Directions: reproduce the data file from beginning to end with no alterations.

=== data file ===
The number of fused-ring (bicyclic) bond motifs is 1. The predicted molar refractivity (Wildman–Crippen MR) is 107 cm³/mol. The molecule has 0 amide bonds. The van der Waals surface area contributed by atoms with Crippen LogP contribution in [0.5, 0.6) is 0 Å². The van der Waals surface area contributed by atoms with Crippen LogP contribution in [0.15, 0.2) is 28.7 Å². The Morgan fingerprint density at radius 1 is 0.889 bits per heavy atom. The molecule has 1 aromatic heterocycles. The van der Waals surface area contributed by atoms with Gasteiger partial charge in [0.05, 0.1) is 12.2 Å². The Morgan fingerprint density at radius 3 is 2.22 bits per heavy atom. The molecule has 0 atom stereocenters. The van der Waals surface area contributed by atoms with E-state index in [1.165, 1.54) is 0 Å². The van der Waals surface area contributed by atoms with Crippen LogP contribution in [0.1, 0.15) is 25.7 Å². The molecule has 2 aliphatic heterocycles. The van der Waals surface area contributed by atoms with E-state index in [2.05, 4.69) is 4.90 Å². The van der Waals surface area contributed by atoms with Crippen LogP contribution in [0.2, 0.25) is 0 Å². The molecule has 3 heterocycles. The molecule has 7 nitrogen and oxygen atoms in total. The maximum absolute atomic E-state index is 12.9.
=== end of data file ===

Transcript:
The number of fused-ring (bicyclic) bond motifs is 1. The predicted molar refractivity (Wildman–Crippen MR) is 107 cm³/mol. The molecule has 0 amide bonds. The van der Waals surface area contributed by atoms with Crippen LogP contribution in [0.5, 0.6) is 0 Å². The van der Waals surface area contributed by atoms with Crippen LogP contribution in [0.15, 0.2) is 28.7 Å². The Morgan fingerprint density at radius 1 is 0.889 bits per heavy atom. The molecule has 1 aromatic heterocycles. The van der Waals surface area contributed by atoms with Gasteiger partial charge in [0.05, 0.1) is 12.2 Å². The Morgan fingerprint density at radius 3 is 2.22 bits per heavy atom. The molecule has 0 atom stereocenters. The van der Waals surface area contributed by atoms with E-state index in [1.165, 1.54) is 0 Å². The van der Waals surface area contributed by atoms with Crippen LogP contribution in [0.1, 0.15) is 25.7 Å². The molecule has 2 aliphatic heterocycles. The van der Waals surface area contributed by atoms with E-state index in [2.05, 4.69) is 4.90 Å². The van der Waals surface area contributed by atoms with Crippen LogP contribution in [0.2, 0.25) is 0 Å². The molecule has 3 heterocycles. The molecule has 7 nitrogen and oxygen atoms in total. The maximum absolute atomic E-state index is 12.9.